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FOR WHAT IT’S WORTH: Who can you trust?

Dr Frances Chandler, [email protected]

FOR WHAT IT’S WORTH: Who can you trust?

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TRUST HAS BEEN DEFINED as “reliance on the integrity, strength, ability, surety of a person or thing; confidence”. But whom can we trust nowadays? 

Can we trust the politicians? Apparently not, based on the daily complaints of broken promises to the electorate. Their pre- and post-election words just don’t agree.

Every day there’s an erosion of trust resulting from media reports of offences committed by those who should in fact represent the epitome of trust.

There’s crime everywhere, which is really worrying, but it’s even more worrying when it comes from those we would least expect to break the law and who in fact should be protecting us from crime.

Can we trust the lawyers who would be expected to uphold the law? Apparently not. Rather than uphold the law, a growing number seem to use their legal knowledge to find loopholes so as to perpetrate their own brand of crime – usually the misuse or withholding of clients’ funds.

Well, at least one lawyer has been disbarred for such misconduct, but what about all the others whose offences have been publicised over the years, and some of whom seem to continue committing the same offence? What has been their fate?


Then there’s the politician who is also a lawyer. Lord have mercy! Beware of them, for justice may be long in coming. Even though the Right Excellent Errol Barrow was both a lawyer and a politician, didn’t he declare: “My advice to the people of Barbados is if you want justice, stay out of the law courts altogether . . . . Law courts are not the right place to be if you have any self respect . . . .”.

Cases of friends betraying each other’s trust aren’t new, but friends who are lawyers can be even more dangerous, as was demonstrated in a recent case where a lawyer allegedly withheld his friend’s funds for 14 years, turning it over only when ordered to do so by the court.

But while the older generation tend to be “accepting”, many young people question why lawyers are needed for such transactions as a house or land sale and not for a vehicle sale, when the value of a vehicle can sometimes exceed that of a house or land. I suppose it’s a matter of title searches and so on, but isn’t this also necessary to ensure that a vendor is the legitimate owner of a vehicle and there are no liens on it? Furthermore, I’ve always maintained that laws need to be in simple language which a layman can understand: language which has only one interpretation so that there would be no need for a lawyer to be paid $700 000 for an opinion as we recently read in the media.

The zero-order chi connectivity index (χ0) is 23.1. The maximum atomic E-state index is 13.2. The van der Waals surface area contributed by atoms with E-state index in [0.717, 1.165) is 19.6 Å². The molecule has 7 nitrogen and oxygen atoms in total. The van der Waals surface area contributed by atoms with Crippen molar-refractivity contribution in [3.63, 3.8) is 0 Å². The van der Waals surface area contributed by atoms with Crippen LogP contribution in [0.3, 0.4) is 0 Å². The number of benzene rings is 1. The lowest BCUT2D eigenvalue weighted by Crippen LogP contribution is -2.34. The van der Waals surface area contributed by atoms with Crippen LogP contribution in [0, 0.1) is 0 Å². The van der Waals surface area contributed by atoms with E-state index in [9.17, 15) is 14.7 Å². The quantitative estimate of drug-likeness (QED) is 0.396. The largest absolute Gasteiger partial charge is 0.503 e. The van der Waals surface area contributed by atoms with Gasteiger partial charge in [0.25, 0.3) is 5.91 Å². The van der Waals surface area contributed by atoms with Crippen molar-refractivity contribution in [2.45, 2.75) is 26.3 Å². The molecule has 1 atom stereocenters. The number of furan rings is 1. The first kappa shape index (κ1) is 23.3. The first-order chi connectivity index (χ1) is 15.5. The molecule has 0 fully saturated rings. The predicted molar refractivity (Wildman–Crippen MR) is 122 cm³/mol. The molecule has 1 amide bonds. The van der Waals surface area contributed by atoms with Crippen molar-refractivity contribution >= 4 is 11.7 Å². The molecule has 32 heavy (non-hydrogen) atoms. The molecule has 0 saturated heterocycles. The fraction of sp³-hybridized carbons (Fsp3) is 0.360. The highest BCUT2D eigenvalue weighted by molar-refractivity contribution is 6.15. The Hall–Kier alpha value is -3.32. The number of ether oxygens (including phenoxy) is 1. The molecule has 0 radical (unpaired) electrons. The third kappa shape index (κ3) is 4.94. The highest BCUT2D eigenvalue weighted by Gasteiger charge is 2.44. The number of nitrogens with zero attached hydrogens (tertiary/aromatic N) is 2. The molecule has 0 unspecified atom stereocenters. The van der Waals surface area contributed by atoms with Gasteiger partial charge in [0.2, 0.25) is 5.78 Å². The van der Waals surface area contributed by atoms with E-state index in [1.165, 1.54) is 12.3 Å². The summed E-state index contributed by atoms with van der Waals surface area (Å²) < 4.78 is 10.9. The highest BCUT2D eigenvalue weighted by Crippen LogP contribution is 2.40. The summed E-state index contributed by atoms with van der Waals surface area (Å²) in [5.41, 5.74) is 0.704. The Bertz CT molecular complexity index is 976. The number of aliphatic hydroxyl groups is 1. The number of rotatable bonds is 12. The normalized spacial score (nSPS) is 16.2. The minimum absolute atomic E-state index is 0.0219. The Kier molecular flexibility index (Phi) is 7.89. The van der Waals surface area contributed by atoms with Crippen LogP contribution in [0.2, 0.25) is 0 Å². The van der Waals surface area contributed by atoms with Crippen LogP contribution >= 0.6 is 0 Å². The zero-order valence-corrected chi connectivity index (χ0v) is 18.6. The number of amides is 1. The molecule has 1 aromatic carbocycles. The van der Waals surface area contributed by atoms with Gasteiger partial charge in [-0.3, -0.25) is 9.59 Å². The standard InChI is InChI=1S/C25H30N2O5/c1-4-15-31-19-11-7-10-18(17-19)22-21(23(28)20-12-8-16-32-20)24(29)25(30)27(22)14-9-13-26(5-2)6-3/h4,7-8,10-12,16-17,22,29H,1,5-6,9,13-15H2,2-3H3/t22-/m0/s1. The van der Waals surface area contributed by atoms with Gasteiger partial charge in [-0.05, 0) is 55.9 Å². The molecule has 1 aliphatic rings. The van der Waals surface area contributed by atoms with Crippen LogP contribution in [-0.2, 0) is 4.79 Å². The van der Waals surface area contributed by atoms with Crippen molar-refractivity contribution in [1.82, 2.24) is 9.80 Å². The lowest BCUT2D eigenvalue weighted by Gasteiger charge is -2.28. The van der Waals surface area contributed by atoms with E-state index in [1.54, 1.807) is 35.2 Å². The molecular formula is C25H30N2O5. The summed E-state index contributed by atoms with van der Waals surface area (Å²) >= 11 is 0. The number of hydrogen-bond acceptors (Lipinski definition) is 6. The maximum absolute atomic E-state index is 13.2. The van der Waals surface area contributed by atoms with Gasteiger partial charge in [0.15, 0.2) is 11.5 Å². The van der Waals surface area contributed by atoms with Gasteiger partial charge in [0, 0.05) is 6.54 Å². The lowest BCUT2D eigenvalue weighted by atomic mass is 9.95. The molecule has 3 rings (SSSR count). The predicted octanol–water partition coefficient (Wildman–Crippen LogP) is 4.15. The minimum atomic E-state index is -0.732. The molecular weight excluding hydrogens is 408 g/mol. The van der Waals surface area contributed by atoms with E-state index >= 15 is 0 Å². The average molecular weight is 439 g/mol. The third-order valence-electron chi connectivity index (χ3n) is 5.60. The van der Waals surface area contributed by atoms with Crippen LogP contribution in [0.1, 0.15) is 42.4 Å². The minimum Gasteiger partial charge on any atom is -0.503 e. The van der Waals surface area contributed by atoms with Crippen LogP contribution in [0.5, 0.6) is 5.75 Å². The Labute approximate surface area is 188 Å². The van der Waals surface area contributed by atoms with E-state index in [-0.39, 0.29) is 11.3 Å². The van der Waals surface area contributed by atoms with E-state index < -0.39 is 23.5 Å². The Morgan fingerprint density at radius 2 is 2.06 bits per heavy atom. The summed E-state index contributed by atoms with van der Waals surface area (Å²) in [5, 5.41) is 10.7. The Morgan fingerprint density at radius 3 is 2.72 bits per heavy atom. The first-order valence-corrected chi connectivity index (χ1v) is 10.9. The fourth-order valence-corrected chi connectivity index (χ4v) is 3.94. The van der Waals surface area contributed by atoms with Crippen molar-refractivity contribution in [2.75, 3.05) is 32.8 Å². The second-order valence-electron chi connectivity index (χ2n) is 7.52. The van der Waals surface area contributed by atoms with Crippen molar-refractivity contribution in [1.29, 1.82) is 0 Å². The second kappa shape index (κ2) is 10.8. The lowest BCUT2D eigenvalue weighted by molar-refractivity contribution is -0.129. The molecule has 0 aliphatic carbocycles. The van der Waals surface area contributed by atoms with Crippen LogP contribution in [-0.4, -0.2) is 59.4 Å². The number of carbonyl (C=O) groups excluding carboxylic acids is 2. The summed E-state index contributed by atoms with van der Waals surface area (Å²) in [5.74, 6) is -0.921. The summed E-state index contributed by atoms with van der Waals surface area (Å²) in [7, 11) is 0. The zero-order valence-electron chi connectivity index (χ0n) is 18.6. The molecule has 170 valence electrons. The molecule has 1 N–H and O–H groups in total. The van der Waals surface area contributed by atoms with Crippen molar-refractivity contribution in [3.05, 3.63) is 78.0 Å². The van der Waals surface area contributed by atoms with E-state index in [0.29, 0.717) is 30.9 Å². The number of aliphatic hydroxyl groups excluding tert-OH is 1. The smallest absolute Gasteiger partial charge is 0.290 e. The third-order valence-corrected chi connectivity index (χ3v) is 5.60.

The police force? I was always told, if you have a problem in your home, call your relatives first, then the police. The now frequent news reports of crimes committed by police officers would seem to bear this out. Not only do some seem to break the law, but are also unprofessional. A radio caller recently alleged that while investigating a crime at his house, a police officer had propositioned his wife. The fact that she refused his advances didn’t stop him from continuing his pursuit via telephone a few days later.

Security guards? Instead of protecting property, judging from the court pages in newspapers, they’re often involved in theft from said property. There was also the security guard who allegedly watched a customer withdrawing money from a bank machine, memorised the customer’s pin number, retrieved the card which the customer forgot in the machine and withdrew funds.

Is it that more careful screening needs to be done with these professions, or is it that our society has just become rotten to the core?

Of course there are reports of church leaders abusing children and/or misusing church funds, and increasing reports of parents leading children into prostitution.

All betrayals of trust.

So it seems that all we can do now is to follow the teaching of Proverbs 3:5-6: “Trust in the Lord thy God with all thine heart and lean not to thine own understanding. In all thy ways acknowledge Him and He will direct thy paths.” And remember: “When you get to your wit’s end, you’ll find God lives there.” (Anonymous)

• Dr Frances Chandler is a former independent senator. Email [email protected]